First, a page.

More than 334 million acres of farmland were protected by crop insurance in 2018, a 20 million acre increase over 2017 and an all-time high. And, crop insurance came in $2 billion under original federal budget projections for the year.
Jim Korin, chairman of National Crop Insurance Services (NCIS) and president of NAU Country Insurance Company, noted these accomplishments, among others, in his opening remarks at the crop insurance industry’s annual meeting today.
With more than 1.1 million crop insurance policies sold to farmers across the nation, Korin credited the growing popularity of crop insurance to the exceptional service provided by private-sector insurers and the unique working relationship they share with the government.
“The public-private partnership that defines crop insurance has been successful in providing the important safety net for our farmers and the rural areas where they live,” Korin said. He noted that the crop insurance industry has been able to quickly pay claims while routinely coming in below budget projections, saving taxpayers billions.
Under the successful crop insurance model, farmers invested in their own protection by paying $3.7 billion in premiums and shouldering a significant portion of losses through deductibles.
This public-private partnership was further reinforced with the overwhelming passage of a bipartisan Farm Bill in December that strengthened crop insurance and firmly rebuffed efforts by some critics to make the program less affordable and available to farmers.
“With everything that occurred during the year, nothing defined the world of agriculture more than the debate and passage of the 2018 Farm Bill,” said Korin. “This process saw congressional field hearings from coast to coast and a steady call from farmers across the nation to ‘do no harm’ to the crop insurance safety net.”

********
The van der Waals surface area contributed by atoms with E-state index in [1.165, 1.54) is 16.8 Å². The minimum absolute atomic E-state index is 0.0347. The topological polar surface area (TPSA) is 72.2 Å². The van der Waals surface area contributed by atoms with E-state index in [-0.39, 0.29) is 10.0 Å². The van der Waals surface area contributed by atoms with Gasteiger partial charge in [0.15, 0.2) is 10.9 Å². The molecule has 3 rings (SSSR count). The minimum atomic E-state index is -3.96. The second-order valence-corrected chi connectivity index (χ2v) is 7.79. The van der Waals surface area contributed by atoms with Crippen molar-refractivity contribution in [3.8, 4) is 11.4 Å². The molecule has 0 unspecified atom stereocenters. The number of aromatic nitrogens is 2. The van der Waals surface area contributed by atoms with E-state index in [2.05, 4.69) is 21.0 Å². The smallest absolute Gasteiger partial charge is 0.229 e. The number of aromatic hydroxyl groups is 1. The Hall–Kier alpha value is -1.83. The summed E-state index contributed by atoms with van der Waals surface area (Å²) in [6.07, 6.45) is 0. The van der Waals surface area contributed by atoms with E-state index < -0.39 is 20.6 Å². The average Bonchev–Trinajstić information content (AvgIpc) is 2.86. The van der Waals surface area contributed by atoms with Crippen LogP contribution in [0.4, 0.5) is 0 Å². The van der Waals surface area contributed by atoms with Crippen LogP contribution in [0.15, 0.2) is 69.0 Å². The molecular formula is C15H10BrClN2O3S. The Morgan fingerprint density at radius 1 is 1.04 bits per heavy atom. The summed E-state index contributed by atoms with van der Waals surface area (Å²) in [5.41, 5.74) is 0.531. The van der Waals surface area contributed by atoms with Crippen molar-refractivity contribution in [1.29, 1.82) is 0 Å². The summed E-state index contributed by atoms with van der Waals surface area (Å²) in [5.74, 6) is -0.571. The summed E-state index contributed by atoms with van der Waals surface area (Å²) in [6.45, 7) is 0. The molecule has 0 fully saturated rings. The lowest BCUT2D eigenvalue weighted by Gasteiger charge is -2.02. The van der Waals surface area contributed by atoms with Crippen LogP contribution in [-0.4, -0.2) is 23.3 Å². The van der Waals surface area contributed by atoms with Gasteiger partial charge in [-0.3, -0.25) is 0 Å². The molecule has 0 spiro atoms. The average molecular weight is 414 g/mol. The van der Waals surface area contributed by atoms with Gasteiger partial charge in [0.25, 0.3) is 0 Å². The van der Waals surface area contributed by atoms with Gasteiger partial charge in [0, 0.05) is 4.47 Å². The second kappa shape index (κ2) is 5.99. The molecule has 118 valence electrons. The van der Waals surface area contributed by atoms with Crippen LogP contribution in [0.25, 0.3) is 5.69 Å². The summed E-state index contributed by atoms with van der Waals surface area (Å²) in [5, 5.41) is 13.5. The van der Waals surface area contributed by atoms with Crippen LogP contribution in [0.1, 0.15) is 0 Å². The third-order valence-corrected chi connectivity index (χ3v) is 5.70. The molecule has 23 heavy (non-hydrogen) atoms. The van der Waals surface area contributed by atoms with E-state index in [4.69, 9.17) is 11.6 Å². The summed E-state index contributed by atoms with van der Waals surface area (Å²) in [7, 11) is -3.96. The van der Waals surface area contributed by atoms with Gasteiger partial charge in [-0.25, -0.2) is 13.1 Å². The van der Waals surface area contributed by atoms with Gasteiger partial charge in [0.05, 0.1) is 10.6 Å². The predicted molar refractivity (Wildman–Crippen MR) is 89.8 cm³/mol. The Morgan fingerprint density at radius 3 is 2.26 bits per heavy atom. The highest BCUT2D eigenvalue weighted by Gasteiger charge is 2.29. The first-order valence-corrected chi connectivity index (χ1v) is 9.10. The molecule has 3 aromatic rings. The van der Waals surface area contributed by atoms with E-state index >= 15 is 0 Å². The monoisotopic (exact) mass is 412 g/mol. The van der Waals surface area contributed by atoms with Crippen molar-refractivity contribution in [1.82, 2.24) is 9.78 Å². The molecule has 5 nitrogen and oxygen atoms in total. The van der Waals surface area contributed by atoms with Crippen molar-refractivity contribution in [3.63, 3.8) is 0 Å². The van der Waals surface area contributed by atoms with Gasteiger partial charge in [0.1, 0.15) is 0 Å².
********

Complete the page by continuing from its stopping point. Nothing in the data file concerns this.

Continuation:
Larry Heitman, chairman of the American Association of Crop Insurers and senior vice president of NAU Country Insurance Company, also addressed the convention and said maintaining this kind of support from farmers will continue to be important moving forward.
“As tempting as it may be to relax until the next Farm Bill negotiations begin again, let’s remember our program is a target for those that want to redirect agricultural funds to their own causes or programs,” he told the group. “We must continue to maintain and strengthen our partnership with agriculture commodity associations and conservation and wildlife protection groups to work together for a coalition to benefit all Americans – rural and urban.”
Heitman and Korin explained that the industry’s attention will now turn to working with the U.S. Department of Agriculture to ensure a smooth implementation of the 2018 Farm Bill, while continuing to serve rural America.
Korin concluded, “We must remember our purpose: To provide exceptional coverage and service to farmers and ranchers to help them do what they do best…feed and clothe the world.”